Similarly, Professor Lewis M. Terman of Stanford University has found that a vocabulary test is as accurate a measure of intelligence as any three units of the standard and accepted Stanford-Binet I. Q. tests.

Words are the tools of thinking. It naturally follows, then, that the more words you have at your command, the clearer and more accurate your thinking will be.

Words are your medium of exchange, the coin with which you do business with all those around you. With words you relate to people, communicate your feelings and thoughts to them, influence them, persuade them, control them. In short, through words you shape your own destiny. For your words are your personality; your vocabulary is you.

Words are explosive. Phrases are packed with TNT. A single word can destroy a friendship, can start or end a marital battle, can land a large order. The right phrases in the mouths of clerks have quadrupled the sales of a department store. The wrong words used by a campaign orator have lost an election. Four unfortunate words — "Rum, Romanism, and Rebellion" — used in a Republican campaign speech threw the Catholic vote and the Presidential victory to Grover Cleveland.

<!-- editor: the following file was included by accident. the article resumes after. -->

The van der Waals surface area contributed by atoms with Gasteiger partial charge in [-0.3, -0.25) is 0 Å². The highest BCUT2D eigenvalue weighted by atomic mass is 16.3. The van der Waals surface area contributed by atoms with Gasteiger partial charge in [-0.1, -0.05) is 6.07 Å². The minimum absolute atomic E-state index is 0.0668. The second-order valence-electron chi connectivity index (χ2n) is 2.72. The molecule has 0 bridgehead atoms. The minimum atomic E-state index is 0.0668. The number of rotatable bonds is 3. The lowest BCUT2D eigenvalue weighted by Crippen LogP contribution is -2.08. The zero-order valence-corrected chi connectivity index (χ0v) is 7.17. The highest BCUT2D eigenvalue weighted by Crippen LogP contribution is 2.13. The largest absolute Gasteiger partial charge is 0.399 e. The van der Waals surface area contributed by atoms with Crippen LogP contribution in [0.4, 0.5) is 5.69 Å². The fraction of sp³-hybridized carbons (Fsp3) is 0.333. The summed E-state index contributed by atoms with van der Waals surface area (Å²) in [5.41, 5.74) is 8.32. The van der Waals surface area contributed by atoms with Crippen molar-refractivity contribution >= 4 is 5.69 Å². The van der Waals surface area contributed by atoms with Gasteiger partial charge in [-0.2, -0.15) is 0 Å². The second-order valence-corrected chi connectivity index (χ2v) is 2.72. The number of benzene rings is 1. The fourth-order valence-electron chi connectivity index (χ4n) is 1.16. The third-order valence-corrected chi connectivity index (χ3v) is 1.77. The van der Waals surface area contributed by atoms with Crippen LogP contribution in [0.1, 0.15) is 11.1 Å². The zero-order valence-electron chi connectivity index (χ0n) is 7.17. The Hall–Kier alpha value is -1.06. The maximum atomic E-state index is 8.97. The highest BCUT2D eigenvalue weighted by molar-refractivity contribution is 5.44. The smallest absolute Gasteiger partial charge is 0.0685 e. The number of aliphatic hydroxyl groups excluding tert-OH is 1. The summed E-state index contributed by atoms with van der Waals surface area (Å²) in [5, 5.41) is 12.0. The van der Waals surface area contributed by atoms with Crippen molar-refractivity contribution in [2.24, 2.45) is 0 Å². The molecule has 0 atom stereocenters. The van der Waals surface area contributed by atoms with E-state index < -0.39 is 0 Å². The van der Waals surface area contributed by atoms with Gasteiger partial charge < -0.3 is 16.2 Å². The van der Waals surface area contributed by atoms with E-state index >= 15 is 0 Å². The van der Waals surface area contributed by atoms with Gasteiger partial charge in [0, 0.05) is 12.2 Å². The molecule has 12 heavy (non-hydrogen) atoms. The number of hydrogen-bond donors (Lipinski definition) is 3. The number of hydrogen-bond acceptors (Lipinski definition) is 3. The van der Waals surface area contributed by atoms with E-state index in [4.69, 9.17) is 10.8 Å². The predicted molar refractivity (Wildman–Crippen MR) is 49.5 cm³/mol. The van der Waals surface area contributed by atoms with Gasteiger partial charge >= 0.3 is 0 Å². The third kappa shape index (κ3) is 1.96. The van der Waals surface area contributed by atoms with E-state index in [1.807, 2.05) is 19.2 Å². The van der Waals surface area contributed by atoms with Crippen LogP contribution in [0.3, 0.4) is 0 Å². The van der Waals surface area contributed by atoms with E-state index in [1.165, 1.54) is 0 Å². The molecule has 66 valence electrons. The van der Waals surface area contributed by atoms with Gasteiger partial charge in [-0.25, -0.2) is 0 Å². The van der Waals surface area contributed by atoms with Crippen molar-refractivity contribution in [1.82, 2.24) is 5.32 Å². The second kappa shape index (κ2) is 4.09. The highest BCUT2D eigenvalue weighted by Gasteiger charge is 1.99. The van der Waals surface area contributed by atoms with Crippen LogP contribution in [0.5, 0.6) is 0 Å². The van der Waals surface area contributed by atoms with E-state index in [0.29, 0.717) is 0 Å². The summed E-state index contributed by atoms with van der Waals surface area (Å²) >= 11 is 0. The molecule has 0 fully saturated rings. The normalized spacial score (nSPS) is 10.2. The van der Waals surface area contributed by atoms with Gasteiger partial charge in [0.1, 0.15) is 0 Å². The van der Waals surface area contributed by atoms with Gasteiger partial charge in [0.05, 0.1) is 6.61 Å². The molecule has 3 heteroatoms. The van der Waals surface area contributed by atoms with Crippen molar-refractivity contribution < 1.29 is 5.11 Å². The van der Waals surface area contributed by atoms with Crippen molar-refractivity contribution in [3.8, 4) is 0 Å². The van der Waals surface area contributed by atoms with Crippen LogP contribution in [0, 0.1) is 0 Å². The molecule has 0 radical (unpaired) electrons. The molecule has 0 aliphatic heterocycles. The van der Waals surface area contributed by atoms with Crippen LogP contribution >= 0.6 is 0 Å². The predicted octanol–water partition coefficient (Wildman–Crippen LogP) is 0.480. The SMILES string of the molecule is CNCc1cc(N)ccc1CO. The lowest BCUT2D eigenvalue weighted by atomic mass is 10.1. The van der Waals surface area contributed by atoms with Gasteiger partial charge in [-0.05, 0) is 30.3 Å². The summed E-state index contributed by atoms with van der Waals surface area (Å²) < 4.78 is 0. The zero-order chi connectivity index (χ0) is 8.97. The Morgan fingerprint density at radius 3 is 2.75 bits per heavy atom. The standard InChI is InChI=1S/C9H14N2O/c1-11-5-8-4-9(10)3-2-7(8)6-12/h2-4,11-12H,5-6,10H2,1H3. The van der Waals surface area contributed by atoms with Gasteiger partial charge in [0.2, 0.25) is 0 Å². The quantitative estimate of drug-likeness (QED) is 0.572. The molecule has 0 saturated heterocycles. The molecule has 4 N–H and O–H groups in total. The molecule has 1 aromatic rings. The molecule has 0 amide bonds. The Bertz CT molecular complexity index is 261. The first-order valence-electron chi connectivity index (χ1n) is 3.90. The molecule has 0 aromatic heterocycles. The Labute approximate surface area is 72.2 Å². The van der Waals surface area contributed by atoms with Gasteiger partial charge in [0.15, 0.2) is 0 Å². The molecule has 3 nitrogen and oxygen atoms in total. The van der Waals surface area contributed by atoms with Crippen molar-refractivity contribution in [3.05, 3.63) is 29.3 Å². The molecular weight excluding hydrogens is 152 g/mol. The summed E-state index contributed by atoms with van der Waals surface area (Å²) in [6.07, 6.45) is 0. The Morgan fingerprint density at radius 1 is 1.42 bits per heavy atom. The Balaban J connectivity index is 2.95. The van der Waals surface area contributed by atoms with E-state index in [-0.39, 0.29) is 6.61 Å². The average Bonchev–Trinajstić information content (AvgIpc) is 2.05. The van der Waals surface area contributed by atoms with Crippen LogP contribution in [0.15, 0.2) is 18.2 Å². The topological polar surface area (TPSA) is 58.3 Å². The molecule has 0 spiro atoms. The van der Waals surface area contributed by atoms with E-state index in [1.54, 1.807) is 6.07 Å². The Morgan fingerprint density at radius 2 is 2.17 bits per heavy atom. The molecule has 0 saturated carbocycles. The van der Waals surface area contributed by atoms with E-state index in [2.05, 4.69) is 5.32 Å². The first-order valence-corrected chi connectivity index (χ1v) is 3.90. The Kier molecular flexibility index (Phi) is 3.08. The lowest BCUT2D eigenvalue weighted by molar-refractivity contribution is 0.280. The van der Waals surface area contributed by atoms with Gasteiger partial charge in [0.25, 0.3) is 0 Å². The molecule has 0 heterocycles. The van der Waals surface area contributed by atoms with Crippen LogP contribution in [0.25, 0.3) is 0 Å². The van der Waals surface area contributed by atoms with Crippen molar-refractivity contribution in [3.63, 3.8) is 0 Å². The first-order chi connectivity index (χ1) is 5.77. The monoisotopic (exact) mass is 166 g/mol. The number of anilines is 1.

Armies fight for phrases: "Make the world safe for Democracy"; "V for Victory"; "Remember Pearl Harbor."

Words have changed the direction of history. Words can also change the direction of your life. They can raise a man from mediocrity to success.

We submit that if you methodically increase your vocabulary you will improve your chances for success.

This book enlists active cooperation, continuous written and oral response. It will test you every step of the way, it will demand unceasing feedback from you, and thus it will make words your friends and allies.

We expect to prove to you that developing a rich and robust vocabulary can be both fun and challenging.

Give us fifteen minutes a day, and we will guarantee that at the end of a month, when you have turned over the last page of this book, your words, your reading, your conversation, and your life will all have a new and deeper meaning for you.

For words can make you great!

Copyright 1942 by Wilfred Funk, Inc.,

copyright © 1970 by Funk & Wagnalls,

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Customer Reviews

Average Rating 4
( 6 )